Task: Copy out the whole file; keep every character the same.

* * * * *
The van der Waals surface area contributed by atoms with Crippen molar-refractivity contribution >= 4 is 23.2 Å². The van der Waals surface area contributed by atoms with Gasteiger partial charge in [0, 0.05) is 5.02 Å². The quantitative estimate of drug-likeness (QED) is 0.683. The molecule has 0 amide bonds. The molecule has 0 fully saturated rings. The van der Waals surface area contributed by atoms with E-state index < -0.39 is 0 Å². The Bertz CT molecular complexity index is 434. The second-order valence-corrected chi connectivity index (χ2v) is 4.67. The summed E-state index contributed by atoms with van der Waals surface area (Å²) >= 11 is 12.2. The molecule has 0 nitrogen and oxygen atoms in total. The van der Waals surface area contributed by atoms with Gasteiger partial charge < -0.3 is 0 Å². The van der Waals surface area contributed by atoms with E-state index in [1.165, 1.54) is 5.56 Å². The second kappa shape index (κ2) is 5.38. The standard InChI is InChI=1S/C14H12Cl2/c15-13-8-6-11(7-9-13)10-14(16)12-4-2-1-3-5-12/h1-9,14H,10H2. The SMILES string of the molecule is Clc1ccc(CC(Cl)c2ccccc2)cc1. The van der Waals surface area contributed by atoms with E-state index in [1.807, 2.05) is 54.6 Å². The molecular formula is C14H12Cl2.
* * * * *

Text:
The van der Waals surface area contributed by atoms with Crippen molar-refractivity contribution >= 4 is 23.2 Å². The van der Waals surface area contributed by atoms with Gasteiger partial charge in [0, 0.05) is 5.02 Å². The quantitative estimate of drug-likeness (QED) is 0.683. The molecule has 0 amide bonds. The molecule has 0 fully saturated rings. The van der Waals surface area contributed by atoms with E-state index < -0.39 is 0 Å². The Bertz CT molecular complexity index is 434. The second-order valence-corrected chi connectivity index (χ2v) is 4.67. The summed E-state index contributed by atoms with van der Waals surface area (Å²) >= 11 is 12.2. The molecule has 0 nitrogen and oxygen atoms in total. The van der Waals surface area contributed by atoms with Gasteiger partial charge < -0.3 is 0 Å². The van der Waals surface area contributed by atoms with E-state index in [1.165, 1.54) is 5.56 Å². The second kappa shape index (κ2) is 5.38. The standard InChI is InChI=1S/C14H12Cl2/c15-13-8-6-11(7-9-13)10-14(16)12-4-2-1-3-5-12/h1-9,14H,10H2. The SMILES string of the molecule is Clc1ccc(CC(Cl)c2ccccc2)cc1. The van der Waals surface area contributed by atoms with E-state index in [1.807, 2.05) is 54.6 Å². The molecular formula is C14H12Cl2.